What do you think life is?
Life isn’t anything – might as well rip that band-aid off now. It is what you make of it. And it is still something when you make nothing of it. Life isn’t anything because that’s the closest we can describe it. Which is to say that we aren’t capable of describing it at all. Unless you think that you – just one of billions of people living on one of the hundreds of billions of planets in our galaxy, which is one of 200 billions of galaxies out there – that you can finish the sentence “life is…” at your wise age of 30. Or 50.
To the best of our knowledge, the universe is at least 14 billion years old. Billion. Years. Old. You, who was born to a specific pair of parents in a specific place, who has been to but a handful of places that make up just this planet, having experienced but a tiny fraction of the cultures and ideas that exist on Earth at this specific millisecond of cosmic time – you think you can read “life is <blah>” in someone’s book or speech and either nod in agreement or disagree? You who likely never experienced oppression, or taking a worry-free nap amid breezy grass of Kazakhstan while your flock safely grazes nearby, or carrying the responsibility of employing thousands of people, or risking your life for someone you love or an idea you’re entirely crazy about, or being to outer space, or meeting another sentient species – you think you can read about life with your confirmation bias and limited exposure and attempt to understand?
Life isn’t anything because to say that it is something is to say that we are able to conceptualize that something. In terms of scale, that’s akin to an electron conceptualizing about a human body it is part of. At best, we can say that life is an unknown.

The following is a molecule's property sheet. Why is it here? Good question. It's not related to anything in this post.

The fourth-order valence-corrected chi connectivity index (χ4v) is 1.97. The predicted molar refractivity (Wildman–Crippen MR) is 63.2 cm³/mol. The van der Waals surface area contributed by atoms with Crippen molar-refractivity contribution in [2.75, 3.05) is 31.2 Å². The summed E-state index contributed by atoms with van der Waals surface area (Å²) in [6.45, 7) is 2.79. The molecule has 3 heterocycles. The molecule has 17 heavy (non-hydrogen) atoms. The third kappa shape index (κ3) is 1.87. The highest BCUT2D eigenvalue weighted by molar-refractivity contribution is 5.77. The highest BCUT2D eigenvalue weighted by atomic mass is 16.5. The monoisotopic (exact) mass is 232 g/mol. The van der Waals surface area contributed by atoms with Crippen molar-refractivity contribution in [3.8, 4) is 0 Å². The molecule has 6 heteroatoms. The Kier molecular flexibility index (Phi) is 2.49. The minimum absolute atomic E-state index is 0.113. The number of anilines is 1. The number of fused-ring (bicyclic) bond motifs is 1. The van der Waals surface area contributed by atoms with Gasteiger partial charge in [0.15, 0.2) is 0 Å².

It’s hard to admit we can’t comprehend something. Our egos are hard-wired against it. “But I’m a sentient being! I am capable of abstraction and…” Chill. Everything you’re saying or thinking or conceptualizing is in a language (visual or verbal), a language that has been defined by what has already been seen or experienced within a tiny fraction of time, on a single planet, and by a single species. A language so limited, it can’t even afford us to understand the point of view of other species co-inhabiting our planet, much less the universe or life in general. It’s as impossible to conceptualize something you haven’t experienced as it is for someone from the Middle Ages to suddenly conceptualize gamma rays. And the only reason you and I can conceptualize about Middle Age people conceptualizing about gamma rays is because today we know both about the people and the rays, which provided us with the necessary language to be able to conceptualize about it.
Notice I’m not saying life is nothing. That would be an absolute statement, a statement equating life with void. That would be saying that I know what life is, and that what I know about it is that it is nothing. But we’ve established above that I would be saying if I said that. What I’m saying instead is that life isn’t anything. It is not anything we can currently define or imagine or comprehend. It isn’t any thing we know. Or, in short, it isn’t anything.
Realizing that life isn’t anything can be unsettling. But we do know that life is full of paradoxes, and one of them is that letting go can be more powerful than grabbing on. So if life isn’t anything then there’s no imperative to make it that something. If there’s no imperative to make it something, then we’re free to make it anything.
In other words, if I define life as anything, then inside the microcosm we call Earth and “my life” it truly will be that something. For example, if I am a king who believes that life is nothing but war and struggle, I will try to conquer other kings by force, making life in my kingdoms be about war and struggle.
Every morning, you and I can wake up knowing that life isn’t anything. And every morning, you and I can say what life is. By the evening, our lives will be about that. And by that same evening, life still won’t be anything.